Aug 4, 2020

Managing your Helm deployments with Helmfile

As we’ve been using Kubernetes to build software delivery platforms for our clients, we’ve found Helm to be a reasonable solution to templating and managing deployments to Kubernetes. 

Although templating alternatives such as Kustomize have been gaining popularity, Helm still offers some advantages – notably, a large collection of publicly-available charts for common applications.

As you get started with Helm, often the tutorials have you working with imperative commands, e.g.:

$ helm install my-release ./my-chart

$ helm upgrade my-release ./my-chart

Notice the difficulties we would have here in developing a CD pipeline around this. First, the command differs from the first deployment, to the second deployment. Thankfully, Helm offers an easy way around this:

$ helm upgrade --install my-release ./my-chart

The --install flag will install the release if it has not already been installed.

What to do about values, however?

$ helm upgrade my-release ./my-chart set labelValue=something

helm upgrade … set passes a value into the Helm chart. That value is then persisted and used in future upgrades, even if you don’t use “set”. That wouldn’t work very well in a CI pipeline. Again, Helm has a solution for this:

$ helm upgrade --install my-release ./my-chart --values dev.yaml

When developing a CD pipeline around Kubernetes deployments, we found that every pipeline looked pretty much the same, just different names, and different values. Rather than require each repository to duplicate pipeline logic, we were looking for a declarative (configuration-driven) solution to define desired Helm releases, versions, and values. Enter Helmfile.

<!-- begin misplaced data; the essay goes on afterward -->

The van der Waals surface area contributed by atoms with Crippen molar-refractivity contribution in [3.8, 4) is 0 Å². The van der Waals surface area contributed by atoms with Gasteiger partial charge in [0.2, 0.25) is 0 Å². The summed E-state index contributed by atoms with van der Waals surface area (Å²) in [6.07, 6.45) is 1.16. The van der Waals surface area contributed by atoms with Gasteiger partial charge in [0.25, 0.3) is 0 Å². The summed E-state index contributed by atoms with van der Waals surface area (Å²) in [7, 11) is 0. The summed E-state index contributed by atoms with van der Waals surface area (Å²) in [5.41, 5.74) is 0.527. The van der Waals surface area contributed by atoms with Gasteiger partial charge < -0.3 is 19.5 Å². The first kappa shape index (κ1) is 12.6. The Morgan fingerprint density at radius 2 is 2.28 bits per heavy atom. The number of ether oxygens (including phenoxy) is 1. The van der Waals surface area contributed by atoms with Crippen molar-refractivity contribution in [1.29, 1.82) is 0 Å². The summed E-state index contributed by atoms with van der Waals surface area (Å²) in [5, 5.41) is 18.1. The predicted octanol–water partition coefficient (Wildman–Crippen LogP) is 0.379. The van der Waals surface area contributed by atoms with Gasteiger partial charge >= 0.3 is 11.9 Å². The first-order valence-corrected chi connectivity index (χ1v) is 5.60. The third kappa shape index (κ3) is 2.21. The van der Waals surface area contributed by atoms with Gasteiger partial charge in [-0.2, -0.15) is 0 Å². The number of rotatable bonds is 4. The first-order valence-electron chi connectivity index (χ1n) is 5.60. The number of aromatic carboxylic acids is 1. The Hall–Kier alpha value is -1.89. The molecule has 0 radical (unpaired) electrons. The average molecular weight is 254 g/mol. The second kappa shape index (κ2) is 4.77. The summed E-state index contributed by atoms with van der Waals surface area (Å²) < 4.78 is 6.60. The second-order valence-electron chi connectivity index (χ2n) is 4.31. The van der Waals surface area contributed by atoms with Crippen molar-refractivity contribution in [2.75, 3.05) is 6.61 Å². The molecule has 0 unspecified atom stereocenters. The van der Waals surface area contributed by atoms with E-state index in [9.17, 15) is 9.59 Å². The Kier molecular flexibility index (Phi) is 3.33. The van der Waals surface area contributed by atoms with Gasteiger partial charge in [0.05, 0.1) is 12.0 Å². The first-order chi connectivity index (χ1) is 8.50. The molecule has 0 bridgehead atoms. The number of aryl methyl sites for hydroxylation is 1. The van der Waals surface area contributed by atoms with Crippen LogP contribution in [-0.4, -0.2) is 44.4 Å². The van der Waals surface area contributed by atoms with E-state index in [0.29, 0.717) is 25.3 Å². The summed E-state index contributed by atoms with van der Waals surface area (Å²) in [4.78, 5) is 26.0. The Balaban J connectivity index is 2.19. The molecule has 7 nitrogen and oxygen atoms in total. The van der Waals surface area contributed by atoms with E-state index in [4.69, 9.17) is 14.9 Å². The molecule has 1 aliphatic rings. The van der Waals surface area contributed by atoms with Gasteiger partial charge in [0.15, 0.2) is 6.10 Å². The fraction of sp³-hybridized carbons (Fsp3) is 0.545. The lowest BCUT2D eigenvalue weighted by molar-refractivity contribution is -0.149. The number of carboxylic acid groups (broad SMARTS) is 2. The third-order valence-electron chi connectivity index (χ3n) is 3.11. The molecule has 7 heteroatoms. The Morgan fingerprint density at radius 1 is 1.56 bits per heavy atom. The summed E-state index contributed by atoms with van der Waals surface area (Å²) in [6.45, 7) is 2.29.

Helmfile is a simple wrapper around Helm. You simple add a simple helmfile.yaml file and run helmfile sync — Helmfile will determine whether an install or upgrade is necessary, compile the values, and run Helm.

# helmfile.yaml

releases:
- name: my-release
  chart: ./my-awesome-chart
  values:
  - dev.yaml


It’s a very straightforward tool, but it scratches an itch we had! It also supports a number of other features:

1. Hemfile supports Go templating in values files and helmfile.yaml, so you can look up values at deploy time (e.g., grab a value from a Terraform output or pull from environment)

# helmfile.yaml

{{ $environment := env "ENVIRONMENT" | default "dev" }}
releases:
- name: my-release
chart: ./my-awesome-chart
values:
- {{ $environment }}.yaml

2. You can make uninstalls declarative, in a sense with “installed: false”

# helmfile.yaml

releases:
- name: my-release
  chart: ./my-awesome-chart
  installed: false
  values:
  - {{ $environment }}.yaml


2. Many Helm flags can be specified via the config file, such as “—wait”, “–history-max”, etc.

# helmfile.yaml

helmDefaults:
  wait: true
  historyMax: 3

releases:
- name: my-release
  chart: ./my-awesome-chart
  values:
  - {{ $environment }}.yaml

3. You can specify multiple releases in a single Helmfile:

# helmfile.yaml

# oh yeah, and dynamically specify repositories!
repositories:
- name: bitnami
  url: https://charts.bitnami.com/bitnami

releases:
- name: my-release
  chart: ./my-awesome-chart
  values:
  - {{ $environment }}.yaml
- name: postgres
  chart: bitnami/postgresql
  values:
  - postgres-{{ $environment }}.yaml

4. You can preview the rendered chart output with “helmfile template”.

$ ENVIRONMENT=production helmfile template
Building dependency release=my-release, chart=my-awesome-chart
Templating release=my-release, chart=my-awesome-chart
---
# Source: my-awesome-chart/templates/serviceaccount.yaml
apiVersion: v1
kind: ServiceAccount
metadata:
  name: me
  labels:
    foo: dev


There are so many more ways to use Helmfile! We’ve been using it successfully for a few years now and it has remained under active development. Need help making your Kubernetes platform production-ready? Reach out!

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